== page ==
Elka Goudsmid (née Katz), 1890-bef. 1945

What we Know:

Birth Name:
First Name
: Elka
Date/Place of Birth
: 16 November 1890/Themar, Sachsen-Meiningen 
Date/Place of Deportation:
14 April 1942 from Magdeburg to Warsaw Ghetto  
Date/Place of Death:
 unknown/unknown, before 1945
Age at Death: 52  years
Years in Themar: at least 13 years, 1890-1903.

Elka Katz was born in Themar in 1890 and lived at least until her early teenage years in the city. She probably attended the Bürgerschule in Georgstrasse. With marriage to Berthold Goudsmid of Dessau, she moved to that city. Dessau was a much larger centre than Themar, with a total population of close to 70,000 in 1925 and a Jewish community of around 400. The city landscape included a handsome synagogue seen below from two perspectives, one from the street the other from the River Mulde. Although we do not know about the religious practice of Elka and Berthold Goudsmid, the location of their residence at Franzstrasse 47 was very much within the Jewish community of Dessau.





Elka and Berthold had one child, Ruth, born in 1922. Ruth was considered mentally retarded and we know that she was in the Jewish School for Special Needs Students, the Israelitische Erziehungsanstalt Wilhelm-Auguste-Viktoria-Stiftung in Beelitz (near Berlin) but exactly when she went there, we do not know. The school was founded in 1908 and accepted children as young as 6 years of age, so it is possible that Ruth went to Beelitz in the late 1920s or early 1930s. Until the Nazis came to power in 1933, the children in the school received excellent care under the leadership of Sally Bein.

The Goudsmids were in the textile business and in 1930 they acquired property at Franzstrasse 47 (now Franzstrasse 111-115) in one of Dessau’s main streets. Berthold Goudsmid, who was 12 years older than Elka, died about 1933, in his early fifties. Elka, age 43 when Bertold died, continued to run the business on her own with the help of her sister, Bettina, and brother, Josef, both of whom lived with her at Franzstrasse 47 until 1939. On 17 January 1939, Elka closed the business and she also sold a piece of property at Akenschen Strasse 5.

Franzstrasse 47 c. 1934. Credit: Dessau-Rosslau Archives. B. Ulbrich
Franzstrasse in  Dessau, c. 1925.






The 1930s were years of heavy personal loss for Elka. In the mid-1930s, both her father and mother, who lived in Meiningen, died, Adolf in 1935, and two years later, Meta. Both parents were in their seventies, and died, we assume, of natural causes. In late 1938, the Katz siblings sent the required forms to the Themar Records Office (Standesamt) to register the addition of Israel/Sara to their names. Sometime in the late spring 1939, Elka’s younger sister, Bettina, chose to take her own life, possibly/probably in despair at the brutality of the Kristallnacht pogrom and unwilling to face what she felt the future held. Bettina was reported missing on the 22nd of May, but her body was only found on June 11, 1939 on the bank of the Mulde River. She was buried in the Dessau Jewish cemetery. As well, in spring 1939, Elka’s brother, Josef, decided to leave Germany; whether this happened before or after Bettina’s suicide is unknown. Josef hoped to emigrate to Uruguay but his plans failed and instead he sought refuge in France.When WWII broke out, therefore, Elka was probably alone in Dessau as we believe that Ruth, her daughter, was in Beelitz. Our knowledge of Elka’s life between 1939 and April 1942 is sketchy. Whether she learned of the deportation of her sister, Martha Katz Hahn, from Frankfurt am Main, in November 1941, is unknown. Elka was deported on 14 April 1942 to the Warsaw Ghetto; the date and place of Elka Goudsmid’s death is unknown. On the Stolperstein laid for Elka Goudsmid on October 27, 2011, it therefore states: “Here lived Elka Goudsmid, née Katz, b. 1890. Deported 1942. Ghetto Warsaw. Murdered.”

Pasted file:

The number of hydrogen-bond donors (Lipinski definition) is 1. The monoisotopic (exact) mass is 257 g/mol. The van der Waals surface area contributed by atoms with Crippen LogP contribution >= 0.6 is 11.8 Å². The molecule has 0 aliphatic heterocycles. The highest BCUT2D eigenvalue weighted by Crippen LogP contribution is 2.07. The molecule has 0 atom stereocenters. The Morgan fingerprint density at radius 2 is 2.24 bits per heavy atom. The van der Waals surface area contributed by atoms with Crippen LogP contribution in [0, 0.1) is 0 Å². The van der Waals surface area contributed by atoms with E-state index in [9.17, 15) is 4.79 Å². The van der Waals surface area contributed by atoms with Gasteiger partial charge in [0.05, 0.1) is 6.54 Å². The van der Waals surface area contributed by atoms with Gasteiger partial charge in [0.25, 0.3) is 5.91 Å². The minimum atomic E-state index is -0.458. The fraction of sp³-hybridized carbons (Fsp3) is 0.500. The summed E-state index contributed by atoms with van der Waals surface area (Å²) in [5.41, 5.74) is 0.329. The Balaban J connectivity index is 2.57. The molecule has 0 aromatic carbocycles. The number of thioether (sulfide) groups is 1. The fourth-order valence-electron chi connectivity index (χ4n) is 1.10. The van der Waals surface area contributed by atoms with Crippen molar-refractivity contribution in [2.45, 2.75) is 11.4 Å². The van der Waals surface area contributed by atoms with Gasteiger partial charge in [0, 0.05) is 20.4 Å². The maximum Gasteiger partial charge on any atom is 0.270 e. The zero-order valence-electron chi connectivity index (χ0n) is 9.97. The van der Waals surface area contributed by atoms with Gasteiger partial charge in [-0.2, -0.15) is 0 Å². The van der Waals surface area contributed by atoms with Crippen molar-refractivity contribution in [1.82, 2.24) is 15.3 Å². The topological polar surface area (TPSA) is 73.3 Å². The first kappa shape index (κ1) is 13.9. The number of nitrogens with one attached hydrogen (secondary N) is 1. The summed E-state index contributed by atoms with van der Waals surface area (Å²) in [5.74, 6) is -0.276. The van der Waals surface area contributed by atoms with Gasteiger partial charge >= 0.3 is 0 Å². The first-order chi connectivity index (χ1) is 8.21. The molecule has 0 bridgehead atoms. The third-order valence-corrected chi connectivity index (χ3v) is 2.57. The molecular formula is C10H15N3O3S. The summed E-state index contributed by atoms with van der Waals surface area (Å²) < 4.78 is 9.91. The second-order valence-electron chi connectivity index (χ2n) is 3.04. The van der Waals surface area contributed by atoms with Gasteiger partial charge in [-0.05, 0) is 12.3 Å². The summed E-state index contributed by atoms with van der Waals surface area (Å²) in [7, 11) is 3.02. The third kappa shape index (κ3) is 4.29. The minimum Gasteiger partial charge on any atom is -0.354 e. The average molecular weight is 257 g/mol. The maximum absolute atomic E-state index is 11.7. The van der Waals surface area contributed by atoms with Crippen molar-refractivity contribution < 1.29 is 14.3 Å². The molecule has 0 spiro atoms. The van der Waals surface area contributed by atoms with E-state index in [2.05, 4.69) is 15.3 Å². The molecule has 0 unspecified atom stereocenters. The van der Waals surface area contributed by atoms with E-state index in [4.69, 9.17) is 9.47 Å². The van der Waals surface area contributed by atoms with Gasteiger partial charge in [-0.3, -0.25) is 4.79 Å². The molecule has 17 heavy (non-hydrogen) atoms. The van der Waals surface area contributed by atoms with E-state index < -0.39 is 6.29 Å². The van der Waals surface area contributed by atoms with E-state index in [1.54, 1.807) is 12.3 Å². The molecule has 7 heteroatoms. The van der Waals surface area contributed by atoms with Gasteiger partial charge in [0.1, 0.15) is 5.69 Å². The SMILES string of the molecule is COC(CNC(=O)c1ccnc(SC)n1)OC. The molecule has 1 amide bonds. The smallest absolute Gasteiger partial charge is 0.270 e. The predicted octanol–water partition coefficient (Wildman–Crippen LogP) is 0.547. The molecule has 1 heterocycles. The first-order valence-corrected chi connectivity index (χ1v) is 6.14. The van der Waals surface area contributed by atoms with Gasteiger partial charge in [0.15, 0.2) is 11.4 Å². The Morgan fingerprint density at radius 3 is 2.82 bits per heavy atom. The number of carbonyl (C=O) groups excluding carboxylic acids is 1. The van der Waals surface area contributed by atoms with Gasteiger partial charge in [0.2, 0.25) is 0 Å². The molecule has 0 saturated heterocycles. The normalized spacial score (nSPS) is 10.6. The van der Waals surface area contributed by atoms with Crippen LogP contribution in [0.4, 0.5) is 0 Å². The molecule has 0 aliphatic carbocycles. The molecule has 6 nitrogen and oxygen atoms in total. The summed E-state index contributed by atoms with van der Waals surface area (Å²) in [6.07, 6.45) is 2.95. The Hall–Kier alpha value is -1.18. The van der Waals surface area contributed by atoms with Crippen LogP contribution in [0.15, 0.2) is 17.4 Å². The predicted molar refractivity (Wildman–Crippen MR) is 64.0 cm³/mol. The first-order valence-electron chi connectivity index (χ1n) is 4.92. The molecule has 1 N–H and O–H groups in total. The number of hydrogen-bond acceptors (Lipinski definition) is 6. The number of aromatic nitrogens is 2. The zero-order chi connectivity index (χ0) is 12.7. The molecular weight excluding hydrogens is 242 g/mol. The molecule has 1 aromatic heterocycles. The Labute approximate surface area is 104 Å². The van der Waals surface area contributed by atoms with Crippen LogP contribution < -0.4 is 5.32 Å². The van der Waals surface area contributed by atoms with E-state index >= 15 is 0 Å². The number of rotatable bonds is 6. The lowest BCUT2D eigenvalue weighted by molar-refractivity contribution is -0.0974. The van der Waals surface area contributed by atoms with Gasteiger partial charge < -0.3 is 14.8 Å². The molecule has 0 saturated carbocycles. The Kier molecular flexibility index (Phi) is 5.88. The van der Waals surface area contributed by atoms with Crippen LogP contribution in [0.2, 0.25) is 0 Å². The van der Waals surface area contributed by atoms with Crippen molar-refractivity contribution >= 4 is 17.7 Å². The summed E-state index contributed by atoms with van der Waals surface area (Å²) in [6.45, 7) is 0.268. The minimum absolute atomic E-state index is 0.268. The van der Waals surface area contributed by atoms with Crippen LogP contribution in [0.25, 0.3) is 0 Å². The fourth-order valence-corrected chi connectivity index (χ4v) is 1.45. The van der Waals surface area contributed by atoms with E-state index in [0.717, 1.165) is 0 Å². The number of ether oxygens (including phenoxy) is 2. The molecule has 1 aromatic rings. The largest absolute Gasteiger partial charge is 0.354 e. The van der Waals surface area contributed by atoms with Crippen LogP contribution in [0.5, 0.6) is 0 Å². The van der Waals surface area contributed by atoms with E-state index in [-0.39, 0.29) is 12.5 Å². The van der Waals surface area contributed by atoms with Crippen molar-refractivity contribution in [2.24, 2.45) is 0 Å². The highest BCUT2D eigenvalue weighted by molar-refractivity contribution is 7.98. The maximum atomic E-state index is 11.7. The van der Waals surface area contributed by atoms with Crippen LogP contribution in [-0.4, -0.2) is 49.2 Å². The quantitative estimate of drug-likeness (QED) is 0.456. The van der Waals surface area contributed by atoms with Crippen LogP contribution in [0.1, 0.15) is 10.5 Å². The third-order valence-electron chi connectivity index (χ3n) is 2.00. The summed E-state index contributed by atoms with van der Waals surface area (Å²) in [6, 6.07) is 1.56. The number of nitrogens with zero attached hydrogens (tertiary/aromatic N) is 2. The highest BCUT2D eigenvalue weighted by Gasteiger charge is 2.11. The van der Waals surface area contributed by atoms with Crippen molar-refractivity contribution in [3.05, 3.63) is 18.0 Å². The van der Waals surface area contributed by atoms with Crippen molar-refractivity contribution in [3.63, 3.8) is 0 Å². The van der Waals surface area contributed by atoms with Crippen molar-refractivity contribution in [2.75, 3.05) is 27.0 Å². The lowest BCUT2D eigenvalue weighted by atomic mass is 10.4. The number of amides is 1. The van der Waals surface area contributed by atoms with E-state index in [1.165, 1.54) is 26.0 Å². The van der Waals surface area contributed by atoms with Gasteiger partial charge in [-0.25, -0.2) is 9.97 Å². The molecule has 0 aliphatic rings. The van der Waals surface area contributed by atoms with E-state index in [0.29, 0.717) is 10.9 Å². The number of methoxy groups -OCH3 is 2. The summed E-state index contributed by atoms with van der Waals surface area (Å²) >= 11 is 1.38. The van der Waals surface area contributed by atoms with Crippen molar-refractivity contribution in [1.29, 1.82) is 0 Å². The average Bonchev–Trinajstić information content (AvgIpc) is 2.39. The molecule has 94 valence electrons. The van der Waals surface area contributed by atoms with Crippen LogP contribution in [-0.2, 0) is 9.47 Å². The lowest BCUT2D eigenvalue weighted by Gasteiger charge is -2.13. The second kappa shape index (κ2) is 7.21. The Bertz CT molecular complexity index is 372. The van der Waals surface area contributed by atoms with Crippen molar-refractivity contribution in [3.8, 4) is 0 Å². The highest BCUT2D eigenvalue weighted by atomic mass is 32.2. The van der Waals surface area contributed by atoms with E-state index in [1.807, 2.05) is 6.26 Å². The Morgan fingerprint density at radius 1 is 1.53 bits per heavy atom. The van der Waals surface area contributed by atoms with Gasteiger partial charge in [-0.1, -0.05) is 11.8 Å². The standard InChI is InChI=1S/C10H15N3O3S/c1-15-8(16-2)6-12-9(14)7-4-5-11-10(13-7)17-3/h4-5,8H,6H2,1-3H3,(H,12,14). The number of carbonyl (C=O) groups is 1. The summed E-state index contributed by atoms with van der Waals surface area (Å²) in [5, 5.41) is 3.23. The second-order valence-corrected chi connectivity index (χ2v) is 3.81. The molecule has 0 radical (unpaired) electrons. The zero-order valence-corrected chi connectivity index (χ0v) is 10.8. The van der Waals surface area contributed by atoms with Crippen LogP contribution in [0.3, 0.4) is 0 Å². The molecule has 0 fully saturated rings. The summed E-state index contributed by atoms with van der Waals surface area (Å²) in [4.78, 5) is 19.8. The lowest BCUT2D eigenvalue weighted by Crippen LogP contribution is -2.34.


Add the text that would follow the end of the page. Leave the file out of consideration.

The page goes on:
Stolpersteine for Elka Goudsmid and her daughter, Ruth, 27 Oct 2011. Credit: B. Ulbrich

By the end of 1943, all — unless Erich Katz somehow emigrated earlier and we have yet to to learn his story — of Elka’s siblings were probably dead, victims of the Holocaust. So too was her daughter, Ruth was deported from Berlin to Sobibor on June 13, 1942. With her on the transport were Sally Bein, the leader of the school in Beelitz, and 23 other school children. The dedication on the Stolperstein for Ruth states: “Here lived Ruth Goudsmid, b. 1922. Deported 1942. Murdered in Sobibor.”

If you have any information or questions about the family of Elke Goudsmid, née Katz, which you would like to share, please contact Sharon Meen @ [email protected] or [email protected]. We would be pleased to hear from you.

With thanks to Dr. Bernd G. Ulbrich for the contributions he has made to our website.
City Archives Dessau-Rosslau
City Archives Themar
Das Bundesarchiv, Memorial Book (online) updated 14 November 1911
Gedenkkultur Dessau-Rosslau, Stadtplan of Stolpersteine, 2011 here.
Gedenkkultur Dessau-Rosslau, Goudsmid, Elka geb. Katz
Gedenkkultur Dessau-Rosslau, Goudsmid, Ruth
Gottwaldt, Alfred u. Diane Schulle. Die ‘Judendeportationen’ aus dem Deutschen Reich: Eine kommentierte Chronologie, 1941-1945. Wiesbaden: Marix Verlag, 2005.
Siegfried Wolf, Juden in Thüringen: Biographischen Daten 1933-1945, vol. 1, 2000.
Werkstatt Gedenkkultur in Dessau-Roßlau, STOLPERSTEINE für Dessau-Roßlau Ein Beitrag zur lokalen Gedenkkultur, Brochure. December 2008